Millennials have been accused of killing a lot of industries (cereal, beer, housing, mayonnaise, napkins, and politics). But this might be the stupidest theory of them all. According to one investment bank, millennials are killing the entire economy. And how? Because they’re doing the decent thing and trying to save their money.
The theory – outlined by investment analyst Travis McCourt – blamed “frustratingly low growth” in the economy on a “generational shift” in people saving money. Translation: millennials are spending less, leaving companies unable to sell enough ‘stuff.’ Since the financial crisis, the personal savings rate in America has jumped to 8.1%, up from less ~2.5% in the mid-2000s. The financial crisis has made young people wary of spending and investing. The theory is technically accurate. Spending and investing does stimulate economic growth. And ‘hoarding’ your money in a bank account means you’re not spending it on cars, coffee, restaurants, etc. You’re contributing less to the economy. McCourt laments: “Savings rates are now higher leading to excess supply seemingly everywhere in the economy.”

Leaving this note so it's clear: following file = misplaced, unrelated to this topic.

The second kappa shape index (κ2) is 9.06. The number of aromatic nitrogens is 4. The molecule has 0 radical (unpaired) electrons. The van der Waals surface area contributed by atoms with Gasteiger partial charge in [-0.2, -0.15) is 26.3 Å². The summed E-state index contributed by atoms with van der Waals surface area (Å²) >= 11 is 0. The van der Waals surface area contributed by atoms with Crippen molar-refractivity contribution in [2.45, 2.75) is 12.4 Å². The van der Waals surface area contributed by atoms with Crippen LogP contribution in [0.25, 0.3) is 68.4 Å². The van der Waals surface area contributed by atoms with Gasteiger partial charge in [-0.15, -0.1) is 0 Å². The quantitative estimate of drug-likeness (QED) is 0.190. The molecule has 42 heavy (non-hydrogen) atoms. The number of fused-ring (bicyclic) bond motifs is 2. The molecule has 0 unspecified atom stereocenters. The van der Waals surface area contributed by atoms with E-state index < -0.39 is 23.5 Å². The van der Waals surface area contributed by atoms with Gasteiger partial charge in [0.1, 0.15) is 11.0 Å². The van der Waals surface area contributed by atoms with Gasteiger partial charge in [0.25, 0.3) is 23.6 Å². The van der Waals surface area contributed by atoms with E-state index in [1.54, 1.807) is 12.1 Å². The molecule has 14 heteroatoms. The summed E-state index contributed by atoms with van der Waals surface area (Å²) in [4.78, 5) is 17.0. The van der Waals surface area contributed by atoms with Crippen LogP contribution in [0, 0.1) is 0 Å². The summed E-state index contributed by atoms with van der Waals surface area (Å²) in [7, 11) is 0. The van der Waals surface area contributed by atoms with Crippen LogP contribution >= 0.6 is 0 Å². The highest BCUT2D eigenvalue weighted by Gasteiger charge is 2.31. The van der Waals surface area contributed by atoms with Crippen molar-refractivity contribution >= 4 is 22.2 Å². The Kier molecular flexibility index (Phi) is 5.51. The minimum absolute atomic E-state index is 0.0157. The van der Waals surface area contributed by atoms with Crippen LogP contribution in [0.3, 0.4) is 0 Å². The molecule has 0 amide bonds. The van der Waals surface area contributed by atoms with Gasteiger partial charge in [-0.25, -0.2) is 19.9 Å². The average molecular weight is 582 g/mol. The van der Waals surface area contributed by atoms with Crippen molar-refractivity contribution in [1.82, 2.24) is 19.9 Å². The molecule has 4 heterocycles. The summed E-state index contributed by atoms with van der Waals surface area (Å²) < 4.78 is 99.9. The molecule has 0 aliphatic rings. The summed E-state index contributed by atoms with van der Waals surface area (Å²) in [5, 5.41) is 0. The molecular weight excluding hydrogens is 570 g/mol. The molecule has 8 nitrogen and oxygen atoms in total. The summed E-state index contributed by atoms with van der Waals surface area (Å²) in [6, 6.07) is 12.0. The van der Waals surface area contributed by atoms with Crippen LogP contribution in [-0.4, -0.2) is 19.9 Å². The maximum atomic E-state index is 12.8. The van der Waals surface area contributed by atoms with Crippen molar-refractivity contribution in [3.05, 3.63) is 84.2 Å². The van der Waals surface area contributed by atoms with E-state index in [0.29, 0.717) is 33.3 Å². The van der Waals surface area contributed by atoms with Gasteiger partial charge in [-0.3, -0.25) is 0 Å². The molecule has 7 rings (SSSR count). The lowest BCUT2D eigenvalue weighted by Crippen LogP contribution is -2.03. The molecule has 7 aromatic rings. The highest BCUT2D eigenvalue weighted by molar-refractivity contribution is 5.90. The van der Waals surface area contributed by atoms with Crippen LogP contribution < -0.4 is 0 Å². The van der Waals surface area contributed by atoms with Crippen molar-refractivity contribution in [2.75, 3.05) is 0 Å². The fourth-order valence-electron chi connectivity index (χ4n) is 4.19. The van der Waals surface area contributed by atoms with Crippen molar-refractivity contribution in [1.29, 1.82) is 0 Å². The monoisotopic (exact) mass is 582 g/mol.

In simpler terms, millennials aren’t spending enough money. But maybe… just maybe… that’s the wrong way to define economic success. Throwaway spending, credit cards, and debt might boost Wall Street investors, but it’s a false economy. It seems young people can’t do right for doing wrong. They’re blamed for spending too much on coffee and avocados while simultaneously being slammed for saving too much. In the not-too-distant past, saving money was encouraged and rewarded with strong interest rates. Now, the entire economy is built on low (or negative) interest rates.
This Review is presented by FxPro.
For all Articles related to Fxpro please click here